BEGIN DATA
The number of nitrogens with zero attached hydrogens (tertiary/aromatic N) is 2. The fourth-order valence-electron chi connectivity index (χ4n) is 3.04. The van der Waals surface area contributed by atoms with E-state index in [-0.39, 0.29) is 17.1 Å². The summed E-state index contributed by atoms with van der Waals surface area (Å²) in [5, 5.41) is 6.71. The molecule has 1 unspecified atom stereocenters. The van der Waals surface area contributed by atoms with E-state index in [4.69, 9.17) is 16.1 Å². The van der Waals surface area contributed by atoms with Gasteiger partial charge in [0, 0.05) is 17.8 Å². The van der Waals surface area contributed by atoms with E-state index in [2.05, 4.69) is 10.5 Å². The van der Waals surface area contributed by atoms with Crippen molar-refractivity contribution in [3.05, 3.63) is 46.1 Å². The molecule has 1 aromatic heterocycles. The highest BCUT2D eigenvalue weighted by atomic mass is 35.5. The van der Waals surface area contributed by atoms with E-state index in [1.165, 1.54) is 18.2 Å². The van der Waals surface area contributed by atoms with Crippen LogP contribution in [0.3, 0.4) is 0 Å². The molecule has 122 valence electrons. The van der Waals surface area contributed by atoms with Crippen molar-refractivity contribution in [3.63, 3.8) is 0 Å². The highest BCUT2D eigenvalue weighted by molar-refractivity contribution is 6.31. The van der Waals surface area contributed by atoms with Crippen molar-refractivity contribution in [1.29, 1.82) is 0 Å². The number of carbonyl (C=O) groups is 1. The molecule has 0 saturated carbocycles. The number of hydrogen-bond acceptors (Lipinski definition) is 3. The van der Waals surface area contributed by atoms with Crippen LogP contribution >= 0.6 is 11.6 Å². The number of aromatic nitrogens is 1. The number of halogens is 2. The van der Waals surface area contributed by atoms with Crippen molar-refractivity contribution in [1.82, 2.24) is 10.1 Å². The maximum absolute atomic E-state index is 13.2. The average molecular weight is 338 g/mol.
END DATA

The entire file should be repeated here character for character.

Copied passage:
The number of nitrogens with zero attached hydrogens (tertiary/aromatic N) is 2. The fourth-order valence-electron chi connectivity index (χ4n) is 3.04. The van der Waals surface area contributed by atoms with E-state index in [-0.39, 0.29) is 17.1 Å². The summed E-state index contributed by atoms with van der Waals surface area (Å²) in [5, 5.41) is 6.71. The molecule has 1 unspecified atom stereocenters. The van der Waals surface area contributed by atoms with E-state index in [4.69, 9.17) is 16.1 Å². The van der Waals surface area contributed by atoms with Gasteiger partial charge in [0, 0.05) is 17.8 Å². The van der Waals surface area contributed by atoms with E-state index in [2.05, 4.69) is 10.5 Å². The van der Waals surface area contributed by atoms with Crippen molar-refractivity contribution in [3.05, 3.63) is 46.1 Å². The molecule has 1 aromatic heterocycles. The highest BCUT2D eigenvalue weighted by atomic mass is 35.5. The van der Waals surface area contributed by atoms with E-state index in [1.165, 1.54) is 18.2 Å². The van der Waals surface area contributed by atoms with Crippen LogP contribution in [0.3, 0.4) is 0 Å². The molecule has 122 valence electrons. The van der Waals surface area contributed by atoms with Crippen molar-refractivity contribution in [3.63, 3.8) is 0 Å². The highest BCUT2D eigenvalue weighted by molar-refractivity contribution is 6.31. The van der Waals surface area contributed by atoms with Crippen molar-refractivity contribution in [1.29, 1.82) is 0 Å². The number of carbonyl (C=O) groups is 1. The molecule has 0 saturated carbocycles. The number of hydrogen-bond acceptors (Lipinski definition) is 3. The van der Waals surface area contributed by atoms with Crippen LogP contribution >= 0.6 is 11.6 Å². The number of aromatic nitrogens is 1. The number of halogens is 2. The van der Waals surface area contributed by atoms with Crippen molar-refractivity contribution in [1.82, 2.24) is 10.1 Å². The maximum absolute atomic E-state index is 13.2. The average molecular weight is 338 g/mol.